Source: NwoReport

Why is it that in 2022 when a white person is criticizing a black person, they are racist however blacks can go on and on about white people, Asians, and Jews without any condemnation by the same media which calls bigotry from white people?

Katie Wright, mother of 20-year-old Daunte Wright, denounced the sentencing of former Minnesota police officer Kim Potter, contending that the judge was swayed by “white woman tears.”

Potter was sentenced on Friday to two years in prison and supervised release for shooting Daunte Wright to death in April 2021. The former officer was previously convicted of first-degree and second-degree manslaughter in connection with Daunte Wright’s death.

Katie Wright, who is white, told reporters that Potter “murdered my son” and that, with this sentence, “the justice system

murdered him all over again,” The Associated Press reported.

The grieving mother went on to accuse Judge Regina Chu of being fooled by Potter’s performance on the stand and alleged that the former officer was coached.

During Potter’s sentencing hearing, Katie Wright said that she would never be able to forgive Potter for what she did.

“She never once said his name [in the trial]. And for that I’ll never be able to forgive you. And I’ll never be able to forgive you for what you’ve stolen from us,” Katie Wright stated.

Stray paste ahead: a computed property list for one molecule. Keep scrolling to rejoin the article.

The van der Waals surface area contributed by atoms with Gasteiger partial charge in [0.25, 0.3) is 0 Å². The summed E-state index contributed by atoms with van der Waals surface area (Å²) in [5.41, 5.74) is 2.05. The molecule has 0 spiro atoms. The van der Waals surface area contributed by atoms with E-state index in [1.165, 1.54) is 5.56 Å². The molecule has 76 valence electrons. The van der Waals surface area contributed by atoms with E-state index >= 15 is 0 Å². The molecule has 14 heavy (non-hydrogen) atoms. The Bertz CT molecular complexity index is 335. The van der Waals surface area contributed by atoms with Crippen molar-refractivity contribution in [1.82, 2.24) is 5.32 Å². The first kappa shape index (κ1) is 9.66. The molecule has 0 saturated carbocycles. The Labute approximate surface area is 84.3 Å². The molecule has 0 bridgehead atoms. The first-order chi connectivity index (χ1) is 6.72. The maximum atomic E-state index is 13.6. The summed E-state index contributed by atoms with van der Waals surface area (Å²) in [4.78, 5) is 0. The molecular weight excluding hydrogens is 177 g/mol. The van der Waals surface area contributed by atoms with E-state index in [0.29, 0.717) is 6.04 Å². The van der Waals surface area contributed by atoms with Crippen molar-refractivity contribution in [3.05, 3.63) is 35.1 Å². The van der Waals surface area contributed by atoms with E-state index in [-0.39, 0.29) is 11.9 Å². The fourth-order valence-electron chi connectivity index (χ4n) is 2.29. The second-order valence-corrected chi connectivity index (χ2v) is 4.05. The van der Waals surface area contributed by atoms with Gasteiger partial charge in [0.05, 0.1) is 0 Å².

Potter addressed Katie Wright in her speech in court, claiming she refrained from looking at her during the trial because she didn’t believe she had a “right” to do so after what happened. Potter broke down on the stand at her sentencing Friday and said her “heart is broken” for the Wright family and that she prays for them “many times a day.”

After the sentencing, Katie Wright questioned why her own emotions didn’t get the same sympathetic response.

“This is the problem with our justice system today. White women tear trump — trump — justice. And I thought my white woman tears would be good enough because they’re true and genuine,” she said, per the AP.

Chu, who was visibly emotional as she handed out the ruling, acknowledged many would not be happy with her decision but said she believed, given the circumstances, Potter’s case did not warrant the standard sentencing.

She said the case was “one of the

saddest” she’s seen in her 20 years as a judge.

In a sentencing memo, prosecutors asked the judge to give Potter 86 months, a little more than seven years. First-degree manslaughter has a sentencing of 15 years in Minnesota, but judges can lower the sentence if a person has no criminal history.

Following the sentencing, the judge, who called Potter “remorseful,” said, “to those who disagree and feel a longer prison sentence is appropriate, as difficult as it may be, please try to empathize with Miss Potter’s situation.”